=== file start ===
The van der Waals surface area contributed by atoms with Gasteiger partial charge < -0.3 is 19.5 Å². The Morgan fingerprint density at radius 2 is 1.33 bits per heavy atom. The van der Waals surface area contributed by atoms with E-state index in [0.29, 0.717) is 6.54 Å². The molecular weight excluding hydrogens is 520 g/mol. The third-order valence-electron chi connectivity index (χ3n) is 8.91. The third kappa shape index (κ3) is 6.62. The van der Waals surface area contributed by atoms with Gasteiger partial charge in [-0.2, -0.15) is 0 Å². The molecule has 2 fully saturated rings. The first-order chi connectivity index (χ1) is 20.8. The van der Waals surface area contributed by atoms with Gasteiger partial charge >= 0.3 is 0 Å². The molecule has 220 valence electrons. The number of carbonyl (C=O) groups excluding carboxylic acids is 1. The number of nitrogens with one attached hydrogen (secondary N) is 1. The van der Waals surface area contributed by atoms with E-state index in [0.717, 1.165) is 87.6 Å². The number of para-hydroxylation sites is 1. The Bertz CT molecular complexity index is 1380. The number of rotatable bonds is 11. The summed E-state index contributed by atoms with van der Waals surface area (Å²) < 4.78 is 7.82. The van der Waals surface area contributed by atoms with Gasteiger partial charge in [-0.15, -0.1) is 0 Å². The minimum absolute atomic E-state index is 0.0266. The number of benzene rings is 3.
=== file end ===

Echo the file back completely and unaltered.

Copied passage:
The van der Waals surface area contributed by atoms with Gasteiger partial charge < -0.3 is 19.5 Å². The Morgan fingerprint density at radius 2 is 1.33 bits per heavy atom. The van der Waals surface area contributed by atoms with E-state index in [0.29, 0.717) is 6.54 Å². The molecular weight excluding hydrogens is 520 g/mol. The third-order valence-electron chi connectivity index (χ3n) is 8.91. The third kappa shape index (κ3) is 6.62. The van der Waals surface area contributed by atoms with Gasteiger partial charge in [-0.2, -0.15) is 0 Å². The molecule has 2 fully saturated rings. The first-order chi connectivity index (χ1) is 20.8. The van der Waals surface area contributed by atoms with Gasteiger partial charge >= 0.3 is 0 Å². The molecule has 220 valence electrons. The number of carbonyl (C=O) groups excluding carboxylic acids is 1. The number of nitrogens with one attached hydrogen (secondary N) is 1. The van der Waals surface area contributed by atoms with E-state index in [0.717, 1.165) is 87.6 Å². The number of para-hydroxylation sites is 1. The Bertz CT molecular complexity index is 1380. The number of rotatable bonds is 11. The summed E-state index contributed by atoms with van der Waals surface area (Å²) < 4.78 is 7.82. The van der Waals surface area contributed by atoms with Gasteiger partial charge in [-0.15, -0.1) is 0 Å². The minimum absolute atomic E-state index is 0.0266. The number of benzene rings is 3.